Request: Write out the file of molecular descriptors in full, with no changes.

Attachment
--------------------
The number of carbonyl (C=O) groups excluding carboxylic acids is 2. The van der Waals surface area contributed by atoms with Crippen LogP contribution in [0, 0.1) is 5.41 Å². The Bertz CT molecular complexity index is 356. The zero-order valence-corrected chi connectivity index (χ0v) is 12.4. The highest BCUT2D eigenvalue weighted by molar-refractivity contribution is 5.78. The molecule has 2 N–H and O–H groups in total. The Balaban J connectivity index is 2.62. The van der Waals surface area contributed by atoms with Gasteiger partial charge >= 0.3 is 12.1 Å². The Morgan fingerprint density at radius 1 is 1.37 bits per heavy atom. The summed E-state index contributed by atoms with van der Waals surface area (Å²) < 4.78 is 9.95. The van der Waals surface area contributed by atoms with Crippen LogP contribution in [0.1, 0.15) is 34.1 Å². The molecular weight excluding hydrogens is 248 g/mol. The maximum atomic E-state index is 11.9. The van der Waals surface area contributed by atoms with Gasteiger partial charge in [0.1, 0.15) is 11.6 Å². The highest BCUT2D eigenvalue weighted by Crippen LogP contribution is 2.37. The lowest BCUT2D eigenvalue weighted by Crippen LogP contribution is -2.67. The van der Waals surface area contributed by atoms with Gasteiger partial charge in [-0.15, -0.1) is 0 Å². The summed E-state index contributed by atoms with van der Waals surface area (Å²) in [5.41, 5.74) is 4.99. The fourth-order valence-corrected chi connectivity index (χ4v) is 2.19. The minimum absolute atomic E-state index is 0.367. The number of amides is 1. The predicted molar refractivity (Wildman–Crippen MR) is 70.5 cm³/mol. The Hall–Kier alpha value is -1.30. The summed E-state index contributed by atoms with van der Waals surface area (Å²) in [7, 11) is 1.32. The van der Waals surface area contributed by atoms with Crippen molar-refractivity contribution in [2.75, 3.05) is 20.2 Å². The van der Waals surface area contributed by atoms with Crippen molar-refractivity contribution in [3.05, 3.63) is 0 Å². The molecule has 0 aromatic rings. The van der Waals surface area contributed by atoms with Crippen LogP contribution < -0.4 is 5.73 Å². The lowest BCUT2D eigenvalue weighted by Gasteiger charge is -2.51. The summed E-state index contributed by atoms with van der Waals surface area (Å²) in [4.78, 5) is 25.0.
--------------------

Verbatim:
The number of carbonyl (C=O) groups excluding carboxylic acids is 2. The van der Waals surface area contributed by atoms with Crippen LogP contribution in [0, 0.1) is 5.41 Å². The Bertz CT molecular complexity index is 356. The zero-order valence-corrected chi connectivity index (χ0v) is 12.4. The highest BCUT2D eigenvalue weighted by molar-refractivity contribution is 5.78. The molecule has 2 N–H and O–H groups in total. The Balaban J connectivity index is 2.62. The van der Waals surface area contributed by atoms with Gasteiger partial charge >= 0.3 is 12.1 Å². The Morgan fingerprint density at radius 1 is 1.37 bits per heavy atom. The summed E-state index contributed by atoms with van der Waals surface area (Å²) < 4.78 is 9.95. The van der Waals surface area contributed by atoms with Crippen LogP contribution in [0.1, 0.15) is 34.1 Å². The molecular weight excluding hydrogens is 248 g/mol. The maximum atomic E-state index is 11.9. The van der Waals surface area contributed by atoms with Gasteiger partial charge in [0.1, 0.15) is 11.6 Å². The highest BCUT2D eigenvalue weighted by Crippen LogP contribution is 2.37. The lowest BCUT2D eigenvalue weighted by Crippen LogP contribution is -2.67. The van der Waals surface area contributed by atoms with Gasteiger partial charge in [-0.15, -0.1) is 0 Å². The summed E-state index contributed by atoms with van der Waals surface area (Å²) in [5.41, 5.74) is 4.99. The fourth-order valence-corrected chi connectivity index (χ4v) is 2.19. The minimum absolute atomic E-state index is 0.367. The number of amides is 1. The predicted molar refractivity (Wildman–Crippen MR) is 70.5 cm³/mol. The Hall–Kier alpha value is -1.30. The summed E-state index contributed by atoms with van der Waals surface area (Å²) in [7, 11) is 1.32. The van der Waals surface area contributed by atoms with Crippen molar-refractivity contribution in [2.75, 3.05) is 20.2 Å². The van der Waals surface area contributed by atoms with Crippen molar-refractivity contribution in [3.05, 3.63) is 0 Å². The molecule has 0 aromatic rings. The van der Waals surface area contributed by atoms with Crippen LogP contribution < -0.4 is 5.73 Å². The lowest BCUT2D eigenvalue weighted by Gasteiger charge is -2.51. The summed E-state index contributed by atoms with van der Waals surface area (Å²) in [4.78, 5) is 25.0.